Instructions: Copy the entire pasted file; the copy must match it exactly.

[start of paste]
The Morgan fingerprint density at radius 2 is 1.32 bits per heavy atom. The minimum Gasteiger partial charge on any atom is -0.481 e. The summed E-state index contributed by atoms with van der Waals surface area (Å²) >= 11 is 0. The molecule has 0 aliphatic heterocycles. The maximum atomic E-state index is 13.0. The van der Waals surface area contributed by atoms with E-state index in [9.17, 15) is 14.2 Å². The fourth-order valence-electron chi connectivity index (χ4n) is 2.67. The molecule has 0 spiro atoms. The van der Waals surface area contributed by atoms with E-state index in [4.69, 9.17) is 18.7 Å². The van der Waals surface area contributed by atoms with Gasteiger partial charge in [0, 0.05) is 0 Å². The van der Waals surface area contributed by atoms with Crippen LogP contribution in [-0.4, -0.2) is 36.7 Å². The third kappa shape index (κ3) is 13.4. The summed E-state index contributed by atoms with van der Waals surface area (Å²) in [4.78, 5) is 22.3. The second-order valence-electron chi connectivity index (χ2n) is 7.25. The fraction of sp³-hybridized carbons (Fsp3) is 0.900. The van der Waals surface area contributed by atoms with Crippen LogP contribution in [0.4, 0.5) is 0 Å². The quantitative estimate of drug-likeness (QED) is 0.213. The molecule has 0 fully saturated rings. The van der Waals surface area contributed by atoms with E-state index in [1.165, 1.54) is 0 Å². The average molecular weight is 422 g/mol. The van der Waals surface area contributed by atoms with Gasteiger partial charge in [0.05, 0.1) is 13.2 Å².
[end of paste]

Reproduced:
The Morgan fingerprint density at radius 2 is 1.32 bits per heavy atom. The minimum Gasteiger partial charge on any atom is -0.481 e. The summed E-state index contributed by atoms with van der Waals surface area (Å²) >= 11 is 0. The molecule has 0 aliphatic heterocycles. The maximum atomic E-state index is 13.0. The van der Waals surface area contributed by atoms with E-state index in [9.17, 15) is 14.2 Å². The fourth-order valence-electron chi connectivity index (χ4n) is 2.67. The molecule has 0 spiro atoms. The van der Waals surface area contributed by atoms with E-state index in [4.69, 9.17) is 18.7 Å². The van der Waals surface area contributed by atoms with Gasteiger partial charge in [0, 0.05) is 0 Å². The van der Waals surface area contributed by atoms with Crippen LogP contribution in [-0.4, -0.2) is 36.7 Å². The third kappa shape index (κ3) is 13.4. The summed E-state index contributed by atoms with van der Waals surface area (Å²) in [4.78, 5) is 22.3. The second-order valence-electron chi connectivity index (χ2n) is 7.25. The fraction of sp³-hybridized carbons (Fsp3) is 0.900. The van der Waals surface area contributed by atoms with Crippen LogP contribution in [0.4, 0.5) is 0 Å². The quantitative estimate of drug-likeness (QED) is 0.213. The molecule has 0 fully saturated rings. The van der Waals surface area contributed by atoms with E-state index in [1.165, 1.54) is 0 Å². The average molecular weight is 422 g/mol. The van der Waals surface area contributed by atoms with Gasteiger partial charge in [0.05, 0.1) is 13.2 Å².